But Legal Fund contributions have dropped off dramatically this past year. We need to encourage more participation if we want to maintain the non-profit status of The New 49’ers Legal Fund. This is important, because the non-profit is basically the only way to raise money for legal matters. Trying to do this through a for profit private company will get us in bigger trouble than we are trying to resolve in the first place!

In case you did not see this, the winners of our October 18 legal drawing are as follows:

Ten 1-Ounce American Silver Eagles: Carol Hatley, Scott McGrosso, Robert Maytum, Bill Jarrell, William White, Stephen Keenan, Brent Harshbarger, Patrick O’Brien, Phillip F. Myska and Robert Rackley.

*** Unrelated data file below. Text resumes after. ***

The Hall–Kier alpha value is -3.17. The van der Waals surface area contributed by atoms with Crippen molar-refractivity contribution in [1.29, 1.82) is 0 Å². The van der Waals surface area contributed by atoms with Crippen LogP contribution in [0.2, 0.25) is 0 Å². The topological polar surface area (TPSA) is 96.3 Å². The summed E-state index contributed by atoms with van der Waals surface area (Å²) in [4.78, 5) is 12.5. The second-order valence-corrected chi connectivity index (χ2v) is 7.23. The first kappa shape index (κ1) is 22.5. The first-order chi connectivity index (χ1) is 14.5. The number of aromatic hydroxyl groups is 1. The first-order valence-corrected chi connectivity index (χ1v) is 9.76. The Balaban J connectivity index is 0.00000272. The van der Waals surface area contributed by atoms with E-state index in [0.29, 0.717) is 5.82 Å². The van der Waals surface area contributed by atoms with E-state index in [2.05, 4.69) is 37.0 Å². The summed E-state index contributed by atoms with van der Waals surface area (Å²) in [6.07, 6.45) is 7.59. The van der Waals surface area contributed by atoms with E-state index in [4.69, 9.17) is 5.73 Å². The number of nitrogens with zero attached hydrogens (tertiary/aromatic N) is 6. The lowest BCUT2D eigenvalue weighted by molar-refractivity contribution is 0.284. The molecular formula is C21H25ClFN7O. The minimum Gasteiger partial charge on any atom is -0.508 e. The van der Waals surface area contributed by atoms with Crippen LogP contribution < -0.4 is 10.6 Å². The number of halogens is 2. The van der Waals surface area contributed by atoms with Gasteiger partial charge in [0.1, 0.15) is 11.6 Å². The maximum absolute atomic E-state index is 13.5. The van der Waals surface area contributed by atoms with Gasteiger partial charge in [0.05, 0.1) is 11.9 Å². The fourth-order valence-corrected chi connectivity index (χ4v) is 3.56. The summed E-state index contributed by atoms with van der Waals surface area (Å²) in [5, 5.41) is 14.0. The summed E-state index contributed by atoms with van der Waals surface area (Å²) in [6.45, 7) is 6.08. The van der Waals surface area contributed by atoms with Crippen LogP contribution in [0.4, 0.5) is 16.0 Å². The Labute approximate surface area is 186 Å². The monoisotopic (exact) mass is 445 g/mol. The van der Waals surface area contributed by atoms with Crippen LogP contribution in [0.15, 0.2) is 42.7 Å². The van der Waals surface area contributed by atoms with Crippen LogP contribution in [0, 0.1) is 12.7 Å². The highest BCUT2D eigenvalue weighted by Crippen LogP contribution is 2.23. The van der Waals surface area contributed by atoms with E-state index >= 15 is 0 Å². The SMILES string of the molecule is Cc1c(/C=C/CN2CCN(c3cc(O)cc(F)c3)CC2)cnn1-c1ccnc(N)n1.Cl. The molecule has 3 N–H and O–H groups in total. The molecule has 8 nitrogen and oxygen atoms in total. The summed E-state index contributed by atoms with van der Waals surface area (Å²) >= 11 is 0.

Ten 1/10th-Ounce American Gold Eagles:  Phillip F. Myska, Matt Cottrell, Robert Maytum, Larry Sharpe, William White, Richard Culley, Patrick Matheny, Paul Fender, Walt Morrison and Tom Chambers.

Four 1/4th – Ounce American Gold Eagles:  Lenny Rock, David Barna, Joseph Sawyer and Phil Robinson

The Grand Prize: 1-Ounce American Gold Eagle:  Christopher Newman

If your name is on the list above and you have not heard from our office, please give our girls a call: 530 493-2012.

Thank you to everyone who contributed to this legal drawing!

The problem is that we are only attracting enough contributions to equal the value of the prizes.

Here is my sincere request for you to continue supporting our political and legal efforts at least until we see what the national political landscape is after the elections this November. I am talking about only three more legal fund-raisers: 14 February and 19 June and 16 October, 2020.